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Could anyone tell me, please what is the meaning of 't' in these sentences?
Qu' y a-t-il sur la table?(What there has it .......)
Y a-t-il un cahier sur la table?(There has it....)
Y a--t-il des cahiers sur la table?(there has it...)
Combien de couteaux y a-t-il sur la table? (there has it)
Are the word-by-word translations correct?
I don't think it has a meaning as such.It is more a use.I think it allows you to use "a" before "il" more easily.
The word-by-word translations are correct but I assume you know that is not what the phrase actually means.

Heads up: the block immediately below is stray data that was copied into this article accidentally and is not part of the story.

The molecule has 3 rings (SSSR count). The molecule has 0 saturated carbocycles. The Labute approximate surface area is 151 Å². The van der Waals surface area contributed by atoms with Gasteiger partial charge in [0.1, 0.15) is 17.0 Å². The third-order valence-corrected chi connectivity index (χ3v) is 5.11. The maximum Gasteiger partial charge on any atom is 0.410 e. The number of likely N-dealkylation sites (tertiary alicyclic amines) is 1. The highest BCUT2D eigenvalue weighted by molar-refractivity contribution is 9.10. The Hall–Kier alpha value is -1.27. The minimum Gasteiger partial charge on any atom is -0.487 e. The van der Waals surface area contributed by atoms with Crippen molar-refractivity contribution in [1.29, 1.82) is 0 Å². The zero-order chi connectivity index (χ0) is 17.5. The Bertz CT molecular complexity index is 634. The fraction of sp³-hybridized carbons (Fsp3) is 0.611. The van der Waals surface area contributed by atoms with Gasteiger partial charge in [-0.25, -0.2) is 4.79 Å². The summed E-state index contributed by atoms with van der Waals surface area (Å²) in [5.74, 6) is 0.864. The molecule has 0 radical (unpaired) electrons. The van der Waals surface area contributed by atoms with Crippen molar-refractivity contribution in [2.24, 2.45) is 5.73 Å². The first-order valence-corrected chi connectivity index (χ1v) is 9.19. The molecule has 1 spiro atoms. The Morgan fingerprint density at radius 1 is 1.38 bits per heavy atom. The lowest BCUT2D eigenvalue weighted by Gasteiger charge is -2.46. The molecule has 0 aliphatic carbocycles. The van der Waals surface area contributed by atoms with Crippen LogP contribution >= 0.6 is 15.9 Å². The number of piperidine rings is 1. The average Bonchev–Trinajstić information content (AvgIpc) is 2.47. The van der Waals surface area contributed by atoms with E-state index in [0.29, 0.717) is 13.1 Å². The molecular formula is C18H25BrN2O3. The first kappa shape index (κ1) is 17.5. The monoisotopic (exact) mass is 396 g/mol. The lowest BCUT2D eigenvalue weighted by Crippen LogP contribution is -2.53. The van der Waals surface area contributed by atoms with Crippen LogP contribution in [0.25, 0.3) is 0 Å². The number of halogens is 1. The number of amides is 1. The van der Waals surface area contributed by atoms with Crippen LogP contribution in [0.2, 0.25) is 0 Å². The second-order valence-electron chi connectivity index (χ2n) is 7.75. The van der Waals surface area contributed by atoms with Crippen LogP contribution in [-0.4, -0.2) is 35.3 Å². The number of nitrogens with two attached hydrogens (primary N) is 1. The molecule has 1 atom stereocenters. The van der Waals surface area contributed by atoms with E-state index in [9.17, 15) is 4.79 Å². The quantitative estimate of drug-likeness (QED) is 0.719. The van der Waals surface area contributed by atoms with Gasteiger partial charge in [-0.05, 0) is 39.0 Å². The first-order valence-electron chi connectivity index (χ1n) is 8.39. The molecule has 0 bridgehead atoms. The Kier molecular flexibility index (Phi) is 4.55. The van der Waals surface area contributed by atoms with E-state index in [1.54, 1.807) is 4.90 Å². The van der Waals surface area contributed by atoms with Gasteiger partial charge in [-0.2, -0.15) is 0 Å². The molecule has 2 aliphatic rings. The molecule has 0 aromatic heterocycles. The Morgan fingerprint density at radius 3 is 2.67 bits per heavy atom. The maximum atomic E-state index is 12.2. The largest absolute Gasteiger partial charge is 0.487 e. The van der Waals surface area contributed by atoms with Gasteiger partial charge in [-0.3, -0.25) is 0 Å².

George is right, the euphonic "t" is used just because it sounds better. Here's another forum's thread on the subject: http://forum.wordreference.com/showthread.php?t=3669
As he said, word-by-word is correct, but the meanings are, respectively, "What is (there) [on the table]?" and "Is there [...]?"
Thank you both for your replies. They are very helpful. But the 't' is not optional, is it?
You're welcome :-)
No, it's not optional. Just know that this is more a written form, and not usually used when you speak. Orally, you'd probably hear: "Qu'est-ce qu'il y a sur la table?" and "Est-ce qu'il y a un cahier sur la table?", which mean exactly the same as "(Qu')y a-t-il...", but is more common in everyday speech.